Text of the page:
Richard Mouw, explaining Kuyper’s position has argued that “the government is not fundamentally a remedial response to human perversity, but a natural provision for regulating – “ordering” – the complexity of created cultural life” (Abraham Kuyper, 51). Mouw leads us into a thought experiment where we imagine a pre-fall world, in this thought experiment you have two people living in an apartment complex. One person is a tuba player who wants to practice on a daily basis at the same time as her neighbor puts his children down for a nap. Neither of these people have sinful desires – in fact they are both good desires, one is working towards cultivating culture and the other is fulfilling parental responsibilities. The tubal player wants to make music for people to enjoy, the father wants his children to be well rested and healthy. These two people need somebody to help them resolve this benign dispute. Mouw leads us into another thought experiment.

Think about traffic patterns. Even sinless people would have to agree about which side of the road they would use when driving their cars. Thus there is a need for regulation of group activities, even when it is not necessary to reinforce such regulative activity with coercive threats. (52)

Both of these short thought experiments illustrate the fact that there is nothing implausible about a political system or a governmental institution existing in a world where sin does not exist. Order and regulation are a necessary part of human flourishing, order and regulation are woven into creation itself. All this to say, even if the fall had not occurred, human beings would naturally develop some system of ordering and regulation because 1)it is pragmatic and 2)it is woven into creation.

So back to the idea that “in the new heavens and the new earth we won’t need the government anymore…” The truth is that if God wove the need for government into the nature of creation itself (even if we only catch a glimpse of that prior to the fall) then why believe that the very same need that existed within us prior to the fall will suddenly disappear in new creation?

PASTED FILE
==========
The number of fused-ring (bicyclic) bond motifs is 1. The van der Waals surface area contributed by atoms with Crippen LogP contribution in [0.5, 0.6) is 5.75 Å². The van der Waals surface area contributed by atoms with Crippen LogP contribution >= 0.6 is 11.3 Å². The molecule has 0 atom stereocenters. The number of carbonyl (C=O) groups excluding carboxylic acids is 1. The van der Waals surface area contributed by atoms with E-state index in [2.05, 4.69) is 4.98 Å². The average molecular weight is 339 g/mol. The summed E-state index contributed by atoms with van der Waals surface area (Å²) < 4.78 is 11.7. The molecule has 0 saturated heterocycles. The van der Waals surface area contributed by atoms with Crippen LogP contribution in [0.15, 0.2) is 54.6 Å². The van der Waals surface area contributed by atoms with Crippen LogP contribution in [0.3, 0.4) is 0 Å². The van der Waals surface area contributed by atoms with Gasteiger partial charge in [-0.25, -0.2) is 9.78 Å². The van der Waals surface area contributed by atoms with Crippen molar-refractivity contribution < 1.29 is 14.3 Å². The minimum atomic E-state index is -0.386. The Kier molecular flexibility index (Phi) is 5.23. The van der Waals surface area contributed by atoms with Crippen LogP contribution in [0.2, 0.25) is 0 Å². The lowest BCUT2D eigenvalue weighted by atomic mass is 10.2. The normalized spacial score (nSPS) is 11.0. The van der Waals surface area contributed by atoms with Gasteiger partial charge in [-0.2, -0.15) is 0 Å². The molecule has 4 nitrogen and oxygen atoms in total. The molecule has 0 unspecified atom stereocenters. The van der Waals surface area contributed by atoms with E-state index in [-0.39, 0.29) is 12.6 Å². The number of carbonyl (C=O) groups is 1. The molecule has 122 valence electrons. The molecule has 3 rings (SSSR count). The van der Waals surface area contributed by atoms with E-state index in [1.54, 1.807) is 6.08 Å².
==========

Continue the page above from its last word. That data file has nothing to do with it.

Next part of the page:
Recommended books on Christ and Culture

If you are looking for some books on the interaction between Christianity and Culture here are some I definitely recommend.

D.A. Carson – Known more for his exegetical prowess than his cultural engagement, but in recent years he has entered the arena of “Christ and Culture”.

Carson, D. A. Christ and Culture Revisited. Eerdmans, 2008.

Andy Crouch – He has quickly become the expert on Christ and Culture (at least in my mind and the minds of a lot of other evangelicals). His books have reshaped the discussion of Christ and Culture in recent years.

Crouch, Andy. Culture Making: Recovering Our Creative Calling. InterVarsity Press, 2008.

Stanley Hauwerwas – He brings wisdom from the Anabaptist tradition.

Hauerwas, Stanley, and William Willimon. Resident Aliens: Life in the Christian Colony. Abingdon Press, 1989.

Abraham Kuyper – A true man of all trades. He was never a professional theologian, yet as a lay theologian-politician he isn’t just a man sitting up in the ivory tower theorizing. He put his theories to work!

Kuyper, Abraham. Lectures on Calvinism. Eerdmans, 1943.

Richard Mouw – A true Kuyperian. If you want to know about Kuyperianism read Mouw. More than anybody else Mouw has shaped my understanding of Calvinism and the reformed take on Christ and Culture.

Mouw, Richard. When The Kings Come Marching In: Isaiah and the New Jerusalem. Eerdmans, 2002. ISBN: 978-0-8028-3996-1. $14.

Richard Neibuhr – This book is a classic. It is the starting point for all discussion about Christ and culture.

Niebuhr, H. Richard. Christ and Culture. HarperSanFrancisco, 2001.

Kevin Vanhoozer – He is a theological beast! Enough said….

Vanhoozer, Kevin, Charles Anderson, and Michael Sleasman. Everyday Theology: How to Read Cultural Texts and Interpret Trends. Baker Academic, 2007.

Book Review – The Suffering and Victorious Christ by Richard Mouw and Douglas Sweeney

Richard Mouw and Douglas Sweeney, The Suffering and Victorious Christ: Toward a More Compassionate Christology, Baker, 2013, 108pp.

The Suffering and Victorious Christ

As evangelical Christians become more and more aware of the fact that Christian theology is not simply a western endeavor we will begin to so see more and more interaction between American Evangelical theology and Non-Western theology, in other words we will begin to see that our American theology is also a contextualized theology. As we slowly being to realize American theology is also a contextualized theology we will come to see that there is no such thing as “American Theology.” Who do we mean by “American?” Do we mean Latino-Americans, African Americans, Asian Americans, Native Americans? What about people like me, who are mixed, with parents from different cultures and continents? How will traditional Anglo-American theology, specifically Christology address these segments of the Christian church? Douglas Sweeney and Richard Mouw provide us with an example of how that might go….

The Suffering and Victorious Christ was birthed  out of a Christology conference held in Japan in 2010. During the conference it became clearer that

“Western militarism led Americans to highlight God and Jesus’ Christ’s power, stringent holiness, and victory over sin far above their passion condescension to our weakness, and identification with human suffering” (2)